With the crank/rods, cam, lifters and distributor drive gear in place, you're ready to go. Apply sealer to the case halves sparingly. My favorite is called Aviation Form-A-Gasket and is marketed by Permatex. Sealer should be applied sparingly and only where needed. The only purpose it serves is to fill the small voids, scratches, etc. in the mating surface, so don't over do it. Keep it away from main bearing saddles and be careful around the cam bearing halves near the end plug. Sealer can squish out and actually get into this bearing if you use too much or get it too close to the saddle. I also use a little sealer on the cam plug regardless of what type it is, i.e. grooved or smooth (rubber).

You have some working time with this sealer, but still try to work quickly. Carefully drop the case half over the main studs and have a helper work the number one and two rods into their respective bores. When everything is good, the case half should drop right into place leaving 1/8" to 1/4" gap around the parting seam. Hand-tighten the six main studs and slowly pull the case halves together. Stop frequently and make sure the crank still moves freely. Don't actually spin the crank or you can damage the distributor drive gear, but rock it back a forth a little. If you feel any binding, stop and check for a pinched dowel on a main bearing. Once the halves are pulled together completely and you're sure the crank is moving freely, you can torque the six main studs and the two 8mm main studs at the nose of the crank.

Now before tightening the rest of the case studs, install the oil pump housing. It's much easier to install now before you tighten the case nuts. I use the same sealer I used on the case to do the oil pump and omit the gasket. Set the oil pump gears in place and pack the cavity with some assembly lube to help prime the oil system quickly. Use a very, very light smear of sealer on the face of the pump body outside the groove making sure to keep the groove clean and clear of sealer. Set the thin gasket in place and smear a little more sealer on the gasket before installing the pump cover. Install the nuts only hand tight for now.

Return to the case and begin by tightening the nuts on the two long studs at the cam bearing nearest the flywheel. Then work your way around the perimeter of the case. Now go back to the main studs and re-torque them, then do the same for the case nuts. Repeat one more time and you're done. Finish by tightening the oil pump cover nuts. The reason you check the torque three different times is because as the sealer is squished out, the tension on the case studs diminishes, essentially loosening them up.

With the exception of the flywheel, what you have now is a shortblock, the heart of your engine. It's a good idea to drop in a distributor right now to prevent the drive gear from trying walk out and getting damaged if and when you spin the crank. Since you still have large open hole in the case where the cylinders go, it's a good idea to use a large trash bag and wrap the engine up whenever you're not working on it. I will also use some masking tape on the smaller holes to keep things clean. This will help to keep and debris from entering the engine.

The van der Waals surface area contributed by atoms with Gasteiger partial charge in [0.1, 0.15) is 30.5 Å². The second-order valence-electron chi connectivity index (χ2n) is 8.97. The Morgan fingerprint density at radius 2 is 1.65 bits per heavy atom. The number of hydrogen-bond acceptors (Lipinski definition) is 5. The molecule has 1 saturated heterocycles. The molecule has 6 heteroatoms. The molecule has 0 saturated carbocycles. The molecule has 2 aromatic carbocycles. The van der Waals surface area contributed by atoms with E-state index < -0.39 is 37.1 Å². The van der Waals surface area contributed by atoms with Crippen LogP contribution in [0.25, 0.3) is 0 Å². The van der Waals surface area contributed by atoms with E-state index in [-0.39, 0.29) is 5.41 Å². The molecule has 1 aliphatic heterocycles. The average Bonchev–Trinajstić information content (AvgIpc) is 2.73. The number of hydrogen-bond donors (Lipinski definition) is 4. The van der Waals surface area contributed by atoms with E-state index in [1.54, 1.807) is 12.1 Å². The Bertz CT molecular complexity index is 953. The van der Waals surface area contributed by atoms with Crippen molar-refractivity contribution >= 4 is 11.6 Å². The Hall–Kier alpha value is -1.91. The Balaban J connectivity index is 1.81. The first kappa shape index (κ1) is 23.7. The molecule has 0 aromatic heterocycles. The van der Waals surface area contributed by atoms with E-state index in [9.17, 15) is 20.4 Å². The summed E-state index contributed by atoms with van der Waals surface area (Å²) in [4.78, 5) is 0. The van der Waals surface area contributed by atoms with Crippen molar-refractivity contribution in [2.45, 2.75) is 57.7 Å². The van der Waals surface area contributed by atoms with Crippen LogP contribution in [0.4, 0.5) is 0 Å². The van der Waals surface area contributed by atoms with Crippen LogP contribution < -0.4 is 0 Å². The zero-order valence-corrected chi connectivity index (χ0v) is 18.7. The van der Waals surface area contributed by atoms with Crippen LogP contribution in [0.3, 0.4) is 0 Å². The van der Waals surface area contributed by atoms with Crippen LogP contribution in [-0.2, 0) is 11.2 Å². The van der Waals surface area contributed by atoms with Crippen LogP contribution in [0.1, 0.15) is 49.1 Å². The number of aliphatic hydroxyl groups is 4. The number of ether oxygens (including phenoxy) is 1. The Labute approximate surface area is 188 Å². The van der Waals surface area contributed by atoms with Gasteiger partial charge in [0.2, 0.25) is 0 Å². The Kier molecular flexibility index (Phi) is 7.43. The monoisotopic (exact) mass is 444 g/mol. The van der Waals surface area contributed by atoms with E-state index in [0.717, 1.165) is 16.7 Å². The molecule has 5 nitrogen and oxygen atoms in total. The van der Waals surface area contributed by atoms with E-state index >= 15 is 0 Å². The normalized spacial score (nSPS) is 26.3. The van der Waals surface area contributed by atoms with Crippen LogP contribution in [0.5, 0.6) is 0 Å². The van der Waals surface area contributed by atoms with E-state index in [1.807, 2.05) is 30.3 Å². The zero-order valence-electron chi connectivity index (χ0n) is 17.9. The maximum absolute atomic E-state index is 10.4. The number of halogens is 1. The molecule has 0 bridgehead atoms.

1-It's the alignment of these holes that's so important. Make sure there are no restrictions to flow here. If they don't line up, make them.

2-Checking the deck height is quite easy with the right tools. It's good practice to write down your numbers so you don't have to remember them. In this case, the piston made a good notepad. Also take note that I numbered the cylinders, this is because once you get the pistons and cylinders matched up, you don't want them to be accidentally separated. Finally, this is the time to verify your degree pulley is accurate. Use the dial indicator to find top dead center (instant the piston stop traveling upwards) and check to see if the degree ring on the pulley is true.

3-Bearings and lifters are in, lubed and ready to go. The sealer is dark brown in it's container, yet here it looks yellow. It's because of thinly it's been applied, don't over do it. Also take note how I avoid the area around the number one main bearing. Any sealer there could keep the case from applying proper 'crush' to the bearings. The few dark spots visible in the sealer were wiped down before continuing. Careful with this stuff, it ruins clothes and only cleans up with solvent.

4-Everything installed and ready to go. Some argue that you only need sealer on one case half, not both. I prefer using it on both sides, but making sure to keep it thin. Don't forget to install the bevel washer and woodruff key at the nose of the crank.

5-This is what happens if you use too much sealer, assembly lube, or both. A little lube squeezed out into the case halves. This could have caused a leak. If too much sealer is used, it can also ooze into the bearings, even worse than a leak.

6-Unfortunately my oil pump wasn't ready in time for this picture, but here we have the completed shortblock. A little tape over any openings and caps on the oil fittings will help keep things clean until the next step.